The Tapit Train never stops. At the sales, at the races, and in the hearts of breeders and racing fans, the sons and daughters of the elegant gray son of Pulpit are always at the fore.

At the Fasig-Tipton Saratoga select yearling sale that began on Monday evening, Aug. 8, Tapit was at his usual position as a leading commercial sire. His gray son out of Fashion Cat brought $750,000 among the earlier hips to sell at the opening session, and another gray son out of the Tiznow mare Rote was the top-priced colt at the second session on a bid of $1.25 million from John Moynihan, bidding for Stonestreet Stables and Coolmore.

2015 tapit x rote c ss16 1.25m02

Gray colt by Tapit x Rote (Tiznow) was highest-selling yearling by his sire at $1.25 million from Stonestreet – Coolmore at the Saratoga select yearling sale on Aug. 9


Over the weekend at Saratoga preceding the select sale, the Tapit Train delivered graded successes in the historic Whitney, as well as in the G2 West Virginia Derby.

Frosted was mightily impressive when taking a paceless and potentially listless Whitney and turning it into a demonstration of what a versatile horse can do when allowed to race to his natural aptitude and in a style that fits his physical and mental makeup.

Likewise, Cupid ran a strong and independent race to win the West Virginia Derby. The Tapits, a strong-willed family of horses, seem to do best with minimal restraint. Instead, they seem happiest when they take the game right to the competition, pushing the pace, running freely in their preferred rhythm, and the best of them can maintain that rhythm for a surprising distance.

Perhaps it is not surprising then that Tapit has sired two of the last three winners of the Belmont Stakes, and Frosted was second in the race last year to a certain Triple Crown winner.

So while the colt may have major potential at longer distances, both Frosted and Cupid have shown their best form at 8-9 furlongs.

The Whitney and West Virginia Derby are at 9 furlongs, and Cupid rolled home in West Virginia by four lengths.

A $900,000 Keeneland September yearling, Cupid was a well-balanced and well-grown yearling, even though he was foaled in May. Given the negative response the sales market has to immature yearlings, Cupid was obviously the real deal, although younger than his contemporaries.

And Cupid had a license to attract the interest of high-end yearling buyers.

The gray colt is one of four stakes winners out of the stakes-placed Pretty ‘n Smart (Beau Genius), and the West Virginia Derby winner is a half-brother to G3 winners Heart Ashley (Lion Heart) and Ashley’s Kitty (Tale of the Cat), as well as listed stakes winner Indianapolis (Medaglia d’Oro).

A further interesting piece of history is that Cupid was raised on the farm of George Waggoner that “used to be owned by Tom Gentry, where he bred all those famous horses like Terlingua and Royal Academy,” Waggoner said.

“When I started looking for a farm in Kentucky, I looked at the soils in different areas, really liked this piece of land, and I bought it from the bank quite a few years after Tom Gentry went out of business,” Waggoner recalled.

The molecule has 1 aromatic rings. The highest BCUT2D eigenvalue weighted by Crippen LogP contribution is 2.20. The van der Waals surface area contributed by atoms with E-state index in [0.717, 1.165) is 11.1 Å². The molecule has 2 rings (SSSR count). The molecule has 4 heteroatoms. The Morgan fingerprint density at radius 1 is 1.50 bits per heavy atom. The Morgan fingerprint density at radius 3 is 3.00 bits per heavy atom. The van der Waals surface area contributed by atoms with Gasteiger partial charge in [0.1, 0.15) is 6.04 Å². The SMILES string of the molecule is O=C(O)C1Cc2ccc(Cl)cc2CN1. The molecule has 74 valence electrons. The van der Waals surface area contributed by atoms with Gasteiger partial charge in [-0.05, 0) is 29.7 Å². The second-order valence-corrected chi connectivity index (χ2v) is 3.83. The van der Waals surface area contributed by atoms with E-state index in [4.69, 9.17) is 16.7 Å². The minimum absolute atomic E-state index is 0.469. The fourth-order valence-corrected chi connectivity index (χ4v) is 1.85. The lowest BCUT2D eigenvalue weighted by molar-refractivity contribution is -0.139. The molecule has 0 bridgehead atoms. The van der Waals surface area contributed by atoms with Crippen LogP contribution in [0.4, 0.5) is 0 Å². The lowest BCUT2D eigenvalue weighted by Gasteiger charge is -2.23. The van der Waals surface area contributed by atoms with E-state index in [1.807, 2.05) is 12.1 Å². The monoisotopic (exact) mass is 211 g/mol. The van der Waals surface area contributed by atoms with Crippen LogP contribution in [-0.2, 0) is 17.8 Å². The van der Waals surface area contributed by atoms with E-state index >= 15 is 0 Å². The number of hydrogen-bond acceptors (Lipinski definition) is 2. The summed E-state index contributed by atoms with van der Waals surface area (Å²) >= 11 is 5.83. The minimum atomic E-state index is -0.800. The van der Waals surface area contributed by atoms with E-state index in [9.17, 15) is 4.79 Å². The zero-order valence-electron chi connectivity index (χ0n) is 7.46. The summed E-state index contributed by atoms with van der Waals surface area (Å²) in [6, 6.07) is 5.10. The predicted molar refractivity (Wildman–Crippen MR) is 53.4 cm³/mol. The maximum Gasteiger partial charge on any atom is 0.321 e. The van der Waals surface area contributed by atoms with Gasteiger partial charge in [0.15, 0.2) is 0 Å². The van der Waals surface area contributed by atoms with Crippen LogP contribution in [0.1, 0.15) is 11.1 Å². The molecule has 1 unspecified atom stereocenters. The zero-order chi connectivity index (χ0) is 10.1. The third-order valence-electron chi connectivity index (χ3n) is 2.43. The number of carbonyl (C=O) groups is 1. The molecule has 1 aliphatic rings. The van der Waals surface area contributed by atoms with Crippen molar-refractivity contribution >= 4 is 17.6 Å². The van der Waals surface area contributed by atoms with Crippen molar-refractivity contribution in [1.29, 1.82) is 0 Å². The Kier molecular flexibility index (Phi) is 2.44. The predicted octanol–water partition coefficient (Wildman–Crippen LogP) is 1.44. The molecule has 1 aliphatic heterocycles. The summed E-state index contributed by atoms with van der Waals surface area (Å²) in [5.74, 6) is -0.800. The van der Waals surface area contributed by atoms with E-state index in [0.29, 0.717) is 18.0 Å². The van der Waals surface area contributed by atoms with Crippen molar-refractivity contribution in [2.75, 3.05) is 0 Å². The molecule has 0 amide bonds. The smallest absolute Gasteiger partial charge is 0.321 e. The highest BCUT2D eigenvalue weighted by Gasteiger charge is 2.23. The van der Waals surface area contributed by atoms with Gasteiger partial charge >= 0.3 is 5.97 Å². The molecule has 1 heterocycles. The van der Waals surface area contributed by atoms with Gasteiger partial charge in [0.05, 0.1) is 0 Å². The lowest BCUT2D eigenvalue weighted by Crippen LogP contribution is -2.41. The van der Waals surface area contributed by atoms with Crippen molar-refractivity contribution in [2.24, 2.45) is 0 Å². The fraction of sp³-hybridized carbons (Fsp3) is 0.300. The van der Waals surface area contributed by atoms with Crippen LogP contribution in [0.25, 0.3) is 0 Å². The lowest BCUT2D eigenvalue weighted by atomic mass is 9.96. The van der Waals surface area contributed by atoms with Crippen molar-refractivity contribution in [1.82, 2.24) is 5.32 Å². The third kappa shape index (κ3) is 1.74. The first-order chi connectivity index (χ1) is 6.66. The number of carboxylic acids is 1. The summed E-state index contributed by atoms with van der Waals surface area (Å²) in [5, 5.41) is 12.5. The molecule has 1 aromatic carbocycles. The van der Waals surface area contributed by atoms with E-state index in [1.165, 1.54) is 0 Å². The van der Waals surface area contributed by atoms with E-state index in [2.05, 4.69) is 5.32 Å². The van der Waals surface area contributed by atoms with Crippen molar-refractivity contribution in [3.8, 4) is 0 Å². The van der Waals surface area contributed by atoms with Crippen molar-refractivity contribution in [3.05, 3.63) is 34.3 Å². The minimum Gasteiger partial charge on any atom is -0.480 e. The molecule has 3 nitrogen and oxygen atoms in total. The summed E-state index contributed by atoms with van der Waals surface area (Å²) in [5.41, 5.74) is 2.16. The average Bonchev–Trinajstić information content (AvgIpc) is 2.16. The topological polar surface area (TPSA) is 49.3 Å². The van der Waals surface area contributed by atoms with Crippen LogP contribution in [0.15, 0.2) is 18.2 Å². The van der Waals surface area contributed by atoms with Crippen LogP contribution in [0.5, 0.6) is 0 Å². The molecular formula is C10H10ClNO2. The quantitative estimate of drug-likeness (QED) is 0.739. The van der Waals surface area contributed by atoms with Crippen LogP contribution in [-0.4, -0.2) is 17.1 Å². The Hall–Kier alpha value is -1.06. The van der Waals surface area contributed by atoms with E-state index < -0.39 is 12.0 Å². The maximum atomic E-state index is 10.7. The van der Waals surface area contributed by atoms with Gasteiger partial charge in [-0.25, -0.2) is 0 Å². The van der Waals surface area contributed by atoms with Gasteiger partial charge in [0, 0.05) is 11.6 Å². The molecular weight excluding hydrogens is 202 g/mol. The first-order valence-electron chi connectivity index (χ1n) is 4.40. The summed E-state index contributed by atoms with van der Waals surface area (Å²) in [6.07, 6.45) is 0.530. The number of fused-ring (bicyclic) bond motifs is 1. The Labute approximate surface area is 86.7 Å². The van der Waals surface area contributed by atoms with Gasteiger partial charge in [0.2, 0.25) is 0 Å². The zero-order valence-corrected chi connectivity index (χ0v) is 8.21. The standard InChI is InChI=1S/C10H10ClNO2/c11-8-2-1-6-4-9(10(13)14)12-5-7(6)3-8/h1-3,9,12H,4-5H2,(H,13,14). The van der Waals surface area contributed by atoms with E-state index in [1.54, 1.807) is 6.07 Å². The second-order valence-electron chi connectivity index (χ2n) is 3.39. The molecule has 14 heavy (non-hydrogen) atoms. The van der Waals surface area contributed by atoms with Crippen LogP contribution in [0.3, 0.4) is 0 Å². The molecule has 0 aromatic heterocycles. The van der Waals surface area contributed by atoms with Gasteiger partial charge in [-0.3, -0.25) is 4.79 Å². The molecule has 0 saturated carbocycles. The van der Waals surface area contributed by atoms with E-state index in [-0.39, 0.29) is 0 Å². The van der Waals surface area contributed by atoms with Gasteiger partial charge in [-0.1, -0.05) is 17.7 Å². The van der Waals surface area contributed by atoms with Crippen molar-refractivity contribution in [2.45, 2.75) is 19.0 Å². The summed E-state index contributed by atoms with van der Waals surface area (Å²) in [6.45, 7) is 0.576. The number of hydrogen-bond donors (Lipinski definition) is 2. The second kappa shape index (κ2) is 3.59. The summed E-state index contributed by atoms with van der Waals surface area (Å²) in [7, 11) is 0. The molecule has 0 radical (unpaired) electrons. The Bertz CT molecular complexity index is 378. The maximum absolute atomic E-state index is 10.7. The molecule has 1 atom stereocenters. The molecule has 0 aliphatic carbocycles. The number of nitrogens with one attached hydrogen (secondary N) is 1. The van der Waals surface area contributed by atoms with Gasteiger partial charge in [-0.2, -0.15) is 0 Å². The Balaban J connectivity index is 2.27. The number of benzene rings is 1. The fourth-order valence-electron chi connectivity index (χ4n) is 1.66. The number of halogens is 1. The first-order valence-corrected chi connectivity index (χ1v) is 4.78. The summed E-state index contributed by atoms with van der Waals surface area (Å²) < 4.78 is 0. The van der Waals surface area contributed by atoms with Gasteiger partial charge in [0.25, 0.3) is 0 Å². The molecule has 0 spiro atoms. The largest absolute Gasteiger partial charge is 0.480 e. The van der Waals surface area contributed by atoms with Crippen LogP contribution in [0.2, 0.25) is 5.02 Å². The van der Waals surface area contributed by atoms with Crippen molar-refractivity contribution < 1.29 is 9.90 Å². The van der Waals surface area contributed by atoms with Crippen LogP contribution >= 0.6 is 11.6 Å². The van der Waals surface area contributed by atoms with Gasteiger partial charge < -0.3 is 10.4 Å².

He bought the farm in 1993 and came to national prominence as a breeder just a few years later. He said, “My friend and adviser Les Brinsfield recommended that I buy Clever Monique, a daughter of Clever Trick. After I bought her and bred her to Is It True, the result was Yes It’s True.”

Waggoner had a good sale with the colt, selling him for $220,000 at Keeneland September, then saw Yes It’s True resold the following year as a 2-year-old in training for $800,000. Trained by Wayne Lukas, Yes It’s True won four stakes at 2 (the G3 Sapling and Hollywood Juvenile Championship), was second in the G1 Futurity, and third in the G2 Breeders’ Futurity.

The following season the quick bay won a half-dozen stakes, including the G1 De Francis Dash. Retired with earnings of more than $1 million, Yes It’s True became a good stallion in Florida and later in Kentucky.

Waggoner credits the quality of the land and the horsemanship of his staff with the farm’s success. He said, “I originally bought 80 acres, then 50 acres that I resold. Then I bought about 90 acres more to bring it up to the present acreage. My farm manager Harvey Turley produces a good horse; he’s a really knowledgeable horseman, and our clients come to the farm in part because of the care and quality of horsemanship they find there.”

As a result, more recent stakes winners from the farm include multiple G1 winner Zazu and G2 winner Flashback, who is now a popular young stallion. Both are by Tapit.

Waggoner believes the association with Tapit is far from finished. He said, “Pretty ‘n Smart, who’s owned by people who have a very large construction business in south Louisiana, has the prettiest Tapit filly I’ve seen. Olin Gentry manages the mare for the owners, and just a few days ago, we were looking over the weanlings, and I told Olin that this filly would be the highest-priced Tapit filly out there. Maybe the highest-priced Tapit period.

“She is big, tall, stretchy, and muscular. Better than Cupid when he sold. She is purely outstanding, and I have no financial interest in her, other than the pride of seeing her raised on my farm.”

Olin Gentry said Cupid’s breeder, JKG Thoroughbreds, is a partnership he manages, headed by Thomas Turner. He said Pretty ‘n Smart is currently in foal to Triple Crown winner American Pharoah.

The full sister to Cupid is expected to be offered at a yearling sale in 2017, and the Tapit Train keeps rolling along.